Search Orders - TBD (Owen Holland) Ltd v Simons and Others

Author Mohammed Tawsif Salam Licence CC BY-SA 3.0  Source Wikipedia













Chancery Divison (Mr Justice Marcus Smith) TBD (Owen Holland) Ltd v Simons and others [2020] EWHC 30 (Ch) (17 Jan 2020)

Jane Lambert

In Anton Piller KG v Manufacturing Processes Ltd. and others [1976] Ch 55, [1975] EWCA Civ 12, [1976] 1 All ER 779, Lord Denning MR noted that the judges of the Chancery Division had recently been making orders of a kind not known before whereby the plaintiff and his solicitors were authorized to enter the defendant's premises so as to prevent the loss or destruction of evidence, provided that the defendant gave them permission to enter.  Such orders were then made under the inherent jurisdiction of the court and were not covered by the Rules of the Supreme Court so it fell to the Court of Appeal to consider them on principle. It seemed to Lord Denning that such an order could be made by a judge without notice to a defendant, but it should only be made where it was essential for justice to be done. If the defendant were forewarned, there would be a grave danger that vital evidence would be destroyed, papers burnt, lost, hidden, or taken outside the jurisdiction.

As is often the case with useful new remedies, the exceptional became commonplace with the result that there were some serious abuses of the procedure (see Columbia Picture Industries and Others v Robinson and Others [1986] F.S.R. 367 and Lock International Ltd. v Beswick [1989] 1 WLR 1268). In Universal Thermosensors Limited v Hibben and Others [1992] F.S.R. 361, Sir Donald Nicholls VC imposed the following safeguards which made those orders much more expensive and somewhat more difficult to get and execute:

"(1) Anton Piller orders normally contain a term that before complying with the order, the defendant may obtain legal advice, provided this was done forthwith. If it is to be of use, such a term requires that in general, Anton Piller orders should be permitted to be executed only on working days in office hours, when a solicitor can be expected to be available.
(2) If an Anton Piller order is to be executed at a private house and it is at all likely that a woman may be in the house alone, the solicitor serving the order must be or must be accompanied by, a woman.
(3) In general, Anton Piller orders should expressly provide that, unless it is seriously impracticable, a detailed list of the items being removed should be prepared at the premises before they are removed and the defendant should be given an opportunity to check this list at the time.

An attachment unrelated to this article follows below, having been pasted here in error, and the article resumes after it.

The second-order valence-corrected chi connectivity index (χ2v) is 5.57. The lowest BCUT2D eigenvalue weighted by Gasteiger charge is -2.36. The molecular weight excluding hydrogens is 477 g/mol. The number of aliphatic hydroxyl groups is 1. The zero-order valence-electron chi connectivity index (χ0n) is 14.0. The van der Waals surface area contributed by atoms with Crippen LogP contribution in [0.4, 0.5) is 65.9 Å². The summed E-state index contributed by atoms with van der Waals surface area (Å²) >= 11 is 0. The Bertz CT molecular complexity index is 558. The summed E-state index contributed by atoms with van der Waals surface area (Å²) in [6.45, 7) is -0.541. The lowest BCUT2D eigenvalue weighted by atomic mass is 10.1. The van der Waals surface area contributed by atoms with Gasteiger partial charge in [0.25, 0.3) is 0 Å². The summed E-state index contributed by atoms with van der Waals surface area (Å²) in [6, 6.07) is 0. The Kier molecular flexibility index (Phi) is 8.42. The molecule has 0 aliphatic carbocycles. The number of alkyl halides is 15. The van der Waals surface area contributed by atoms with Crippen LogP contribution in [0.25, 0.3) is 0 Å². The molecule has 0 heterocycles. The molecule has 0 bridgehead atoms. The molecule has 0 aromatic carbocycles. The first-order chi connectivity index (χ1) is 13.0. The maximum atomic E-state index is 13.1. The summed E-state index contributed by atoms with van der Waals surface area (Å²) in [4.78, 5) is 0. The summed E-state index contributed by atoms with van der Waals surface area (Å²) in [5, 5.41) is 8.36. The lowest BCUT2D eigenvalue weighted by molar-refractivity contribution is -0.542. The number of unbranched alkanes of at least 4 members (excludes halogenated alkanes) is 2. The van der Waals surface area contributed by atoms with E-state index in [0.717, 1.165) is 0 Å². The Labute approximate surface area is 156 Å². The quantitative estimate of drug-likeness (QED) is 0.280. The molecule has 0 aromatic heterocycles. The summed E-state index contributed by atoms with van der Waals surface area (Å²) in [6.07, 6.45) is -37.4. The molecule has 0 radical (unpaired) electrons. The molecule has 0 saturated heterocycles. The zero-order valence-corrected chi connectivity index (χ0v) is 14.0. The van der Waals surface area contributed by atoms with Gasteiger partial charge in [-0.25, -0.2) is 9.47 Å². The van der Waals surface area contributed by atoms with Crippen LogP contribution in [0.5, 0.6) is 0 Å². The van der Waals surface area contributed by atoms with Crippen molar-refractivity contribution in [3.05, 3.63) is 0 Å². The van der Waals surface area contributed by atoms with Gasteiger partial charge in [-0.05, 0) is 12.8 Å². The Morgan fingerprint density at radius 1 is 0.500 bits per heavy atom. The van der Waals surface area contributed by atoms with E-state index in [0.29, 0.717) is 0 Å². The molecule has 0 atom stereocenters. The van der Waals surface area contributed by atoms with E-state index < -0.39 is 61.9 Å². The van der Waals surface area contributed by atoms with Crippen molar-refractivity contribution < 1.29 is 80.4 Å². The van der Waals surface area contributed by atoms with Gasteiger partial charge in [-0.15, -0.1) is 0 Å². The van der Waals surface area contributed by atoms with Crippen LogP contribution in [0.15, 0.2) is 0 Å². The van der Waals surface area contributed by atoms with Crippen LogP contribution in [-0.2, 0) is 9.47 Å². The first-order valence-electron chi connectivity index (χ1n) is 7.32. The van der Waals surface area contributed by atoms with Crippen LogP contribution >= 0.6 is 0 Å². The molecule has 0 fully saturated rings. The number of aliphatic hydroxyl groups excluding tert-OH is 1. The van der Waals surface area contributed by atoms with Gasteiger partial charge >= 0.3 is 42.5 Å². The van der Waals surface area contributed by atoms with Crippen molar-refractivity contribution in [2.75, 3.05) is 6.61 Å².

(4) One week was too long a time to restrain a party upon whom an Anton Piller order was served from informing others of its existence.
(5) Anton Piller orders should provide that, unless there is good reason for not doing otherwise, the order should not be executed at business premises save in the presence of a responsible officer or representative of the company or trader in question.
(6) When Anton Piller orders are made in this type of case, consideration should be given to devising some means, appropriate to the facts, to ensure that a personal competitor is not given a carte blanche to search through the documents of the defendant.
(7) When making Anton Piller orders, consideration should be given to the desirability of providing
(a) that the order should be served by a solicitor other than a member of the firm of solicitors acting for the party which has obtained the Anton Piller order;
(b) that the solicitor involved should have experience of Anton Piller practice;
(c) that the solicitor involved should prepare a written report of *365 the execution and that a copy of it should be served on the defendant;
(d) that the report should be put to the court, preferably to the judge who made the order, within a few days of execution of the order at an inter parties hearing."

When Parliament replaced the Rules of the Supreme Court and the County Court Rules with the new Civil Procedure Rules, s.7 of the Civil Procedure Act 1997 placed those orders on a statutory basis for the first time.  Now known as "search orders", the practice is set out in CPR 25.1, paragraph 7 of Practice Direction 25A - Interim Injunctions and the Annex to the Practice Direction.